I love the look of engine intake systems. Look down at the densely packaged carburetors of a Honda RC30 V-4 and turn the throttle. I imagine myself as molecules of oxygen or fuel, about to accelerate into those hungry bellmouths.

After synchronizing the throttle slides on a Kawasaki H2R 750 race engine, I liked to stare a minute at the upturned carburetors as their slides rose and fell with my turn of the throttle. In my mind, this sight had abstract, mysterious power. It still does.

Just as I no longer wish I were in my shop on a cold January evening, trying to make the choke pull-off system of my wife’s Oldsmobile wagon work (“bend lever C to match diagram 22”), so I also no longer yearn to be changing jets at trackside as the sun warms the air from morning to noon. In the 1980s you could walk past race team transporters in paddocks and see, in their dense shade, barometer, thermometer, and humidity gauge. Soon they were replaced as guides to correct jetting by air density meters, but the process of removing carbs from engines, draining their fuel, and changing jets to correct fuel-air ratio continued. And what about production bikes? In those faraway pre-emissions days, carburetors just ran rich in summer and lean in spring and fall, with attendant predictable power loss as compared with correct mixture.

Then came automotive-style digital fuel injection, controlled by on-board versions of the instruments just described. Let tempest storms of wind or changes of altitude come and go—digital fuel injection continuously keeps fuel-air ratio where it belongs. Yet I do remember peering into spark plugs as Champion’s Bobby Strahlman taught us all to do, looking for the visual clues that would guide us toward maximum-power mixture and spark timing. The sight of a spark plug is trigger enough.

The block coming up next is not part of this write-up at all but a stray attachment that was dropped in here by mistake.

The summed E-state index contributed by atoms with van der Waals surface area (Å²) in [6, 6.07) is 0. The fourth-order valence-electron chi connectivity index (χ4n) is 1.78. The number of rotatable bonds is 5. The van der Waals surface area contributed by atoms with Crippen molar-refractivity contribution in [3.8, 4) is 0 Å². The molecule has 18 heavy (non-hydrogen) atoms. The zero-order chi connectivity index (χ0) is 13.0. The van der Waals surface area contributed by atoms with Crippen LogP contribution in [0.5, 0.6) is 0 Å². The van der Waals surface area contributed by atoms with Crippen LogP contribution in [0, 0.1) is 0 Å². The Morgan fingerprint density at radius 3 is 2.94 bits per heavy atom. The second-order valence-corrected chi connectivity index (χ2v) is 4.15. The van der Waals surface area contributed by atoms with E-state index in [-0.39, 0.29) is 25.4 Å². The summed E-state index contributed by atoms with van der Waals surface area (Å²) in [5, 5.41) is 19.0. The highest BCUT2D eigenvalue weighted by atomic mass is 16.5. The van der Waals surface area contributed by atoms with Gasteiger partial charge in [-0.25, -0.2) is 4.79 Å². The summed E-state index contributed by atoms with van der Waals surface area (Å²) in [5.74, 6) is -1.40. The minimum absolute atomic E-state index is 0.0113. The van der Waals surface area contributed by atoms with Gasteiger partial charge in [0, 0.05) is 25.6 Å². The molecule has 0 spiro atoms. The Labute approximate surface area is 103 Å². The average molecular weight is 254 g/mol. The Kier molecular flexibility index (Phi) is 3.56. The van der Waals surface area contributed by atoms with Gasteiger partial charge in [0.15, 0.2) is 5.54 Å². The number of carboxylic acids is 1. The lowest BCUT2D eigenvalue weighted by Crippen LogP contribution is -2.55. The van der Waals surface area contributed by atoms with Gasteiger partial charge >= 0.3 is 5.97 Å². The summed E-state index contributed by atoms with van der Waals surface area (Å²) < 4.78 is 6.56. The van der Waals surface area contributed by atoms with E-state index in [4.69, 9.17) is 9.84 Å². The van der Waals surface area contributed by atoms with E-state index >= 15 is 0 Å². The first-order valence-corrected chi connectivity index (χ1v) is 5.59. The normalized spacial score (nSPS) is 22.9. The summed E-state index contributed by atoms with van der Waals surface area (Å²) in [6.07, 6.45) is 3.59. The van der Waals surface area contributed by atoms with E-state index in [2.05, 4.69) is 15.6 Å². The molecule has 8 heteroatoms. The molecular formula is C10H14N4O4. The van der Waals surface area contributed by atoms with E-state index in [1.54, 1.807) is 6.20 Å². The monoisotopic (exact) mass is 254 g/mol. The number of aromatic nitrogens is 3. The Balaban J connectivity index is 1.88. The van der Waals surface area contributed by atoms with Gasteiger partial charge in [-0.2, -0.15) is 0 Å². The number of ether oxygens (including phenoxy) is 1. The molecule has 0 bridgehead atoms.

For a time, the cold-start enrichment systems of fuel-injected bikes remained as crude as in carburetor days, in concept no different from putting your hand over the carb intake while turning the engine. This “choking” pulled in a huge amount of fuel, enough that evaporation of just the most volatile 10 percent of it could be spark-ignited.

But then the spoilsports gave engines motor-driven throttle positioners. I start the engine in my little car at zero degrees and revel in a steady 1,200-rpm initial idle. As warmth spreads from combustion chambers to the intake system, a larger proportion of fuel evaporates. The system simultaneously leans fuel delivery and reduces idle rpm. Civilization and its contentments! Yet still I remember those choke pull-off rods.

To me, the most beautiful of carburetors is the classic Amal GP. Too young to have worked with them, I still revere them for their functional shape and textures, plus their association with classic machines such as the Manx Norton and AJS 7R singles. I keep a GP carb to look at, and I have multicompartment boxes of Mikuni VM tuning parts just in case a reality glitch sends time backward.